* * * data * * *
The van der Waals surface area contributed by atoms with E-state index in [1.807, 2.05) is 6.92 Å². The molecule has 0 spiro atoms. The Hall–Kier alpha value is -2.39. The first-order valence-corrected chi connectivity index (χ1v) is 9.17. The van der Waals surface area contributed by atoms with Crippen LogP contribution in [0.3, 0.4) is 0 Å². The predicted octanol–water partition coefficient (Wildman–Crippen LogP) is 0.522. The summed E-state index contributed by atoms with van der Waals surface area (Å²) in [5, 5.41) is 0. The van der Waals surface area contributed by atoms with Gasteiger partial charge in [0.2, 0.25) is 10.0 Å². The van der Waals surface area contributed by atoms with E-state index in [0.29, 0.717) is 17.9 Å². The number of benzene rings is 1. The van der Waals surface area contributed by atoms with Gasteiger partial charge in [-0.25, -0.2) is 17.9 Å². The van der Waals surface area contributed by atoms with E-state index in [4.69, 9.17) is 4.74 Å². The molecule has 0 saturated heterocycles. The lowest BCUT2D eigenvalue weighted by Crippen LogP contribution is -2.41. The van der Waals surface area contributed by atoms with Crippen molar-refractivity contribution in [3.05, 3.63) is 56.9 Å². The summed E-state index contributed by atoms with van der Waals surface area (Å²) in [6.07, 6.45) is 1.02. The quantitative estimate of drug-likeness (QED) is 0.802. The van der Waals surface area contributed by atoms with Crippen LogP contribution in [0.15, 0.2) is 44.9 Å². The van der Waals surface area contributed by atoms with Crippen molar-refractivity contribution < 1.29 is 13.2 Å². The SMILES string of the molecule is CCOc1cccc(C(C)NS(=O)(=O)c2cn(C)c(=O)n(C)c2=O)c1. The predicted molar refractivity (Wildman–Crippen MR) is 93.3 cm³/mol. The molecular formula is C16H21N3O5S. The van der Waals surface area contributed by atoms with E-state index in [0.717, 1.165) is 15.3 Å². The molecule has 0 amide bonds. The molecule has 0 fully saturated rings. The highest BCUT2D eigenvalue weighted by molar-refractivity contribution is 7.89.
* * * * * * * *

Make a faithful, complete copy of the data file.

The van der Waals surface area contributed by atoms with E-state index in [1.807, 2.05) is 6.92 Å². The molecule has 0 spiro atoms. The Hall–Kier alpha value is -2.39. The first-order valence-corrected chi connectivity index (χ1v) is 9.17. The van der Waals surface area contributed by atoms with Crippen LogP contribution in [0.3, 0.4) is 0 Å². The predicted octanol–water partition coefficient (Wildman–Crippen LogP) is 0.522. The summed E-state index contributed by atoms with van der Waals surface area (Å²) in [5, 5.41) is 0. The van der Waals surface area contributed by atoms with Gasteiger partial charge in [0.2, 0.25) is 10.0 Å². The van der Waals surface area contributed by atoms with E-state index in [0.29, 0.717) is 17.9 Å². The number of benzene rings is 1. The van der Waals surface area contributed by atoms with Gasteiger partial charge in [-0.25, -0.2) is 17.9 Å². The van der Waals surface area contributed by atoms with E-state index in [4.69, 9.17) is 4.74 Å². The molecule has 0 saturated heterocycles. The lowest BCUT2D eigenvalue weighted by Crippen LogP contribution is -2.41. The van der Waals surface area contributed by atoms with Crippen molar-refractivity contribution in [3.05, 3.63) is 56.9 Å². The summed E-state index contributed by atoms with van der Waals surface area (Å²) in [6.07, 6.45) is 1.02. The quantitative estimate of drug-likeness (QED) is 0.802. The van der Waals surface area contributed by atoms with Crippen LogP contribution in [0.15, 0.2) is 44.9 Å². The van der Waals surface area contributed by atoms with Crippen molar-refractivity contribution < 1.29 is 13.2 Å². The SMILES string of the molecule is CCOc1cccc(C(C)NS(=O)(=O)c2cn(C)c(=O)n(C)c2=O)c1. The predicted molar refractivity (Wildman–Crippen MR) is 93.3 cm³/mol. The molecular formula is C16H21N3O5S. The van der Waals surface area contributed by atoms with E-state index in [0.717, 1.165) is 15.3 Å². The molecule has 0 amide bonds. The molecule has 0 fully saturated rings. The highest BCUT2D eigenvalue weighted by molar-refractivity contribution is 7.89.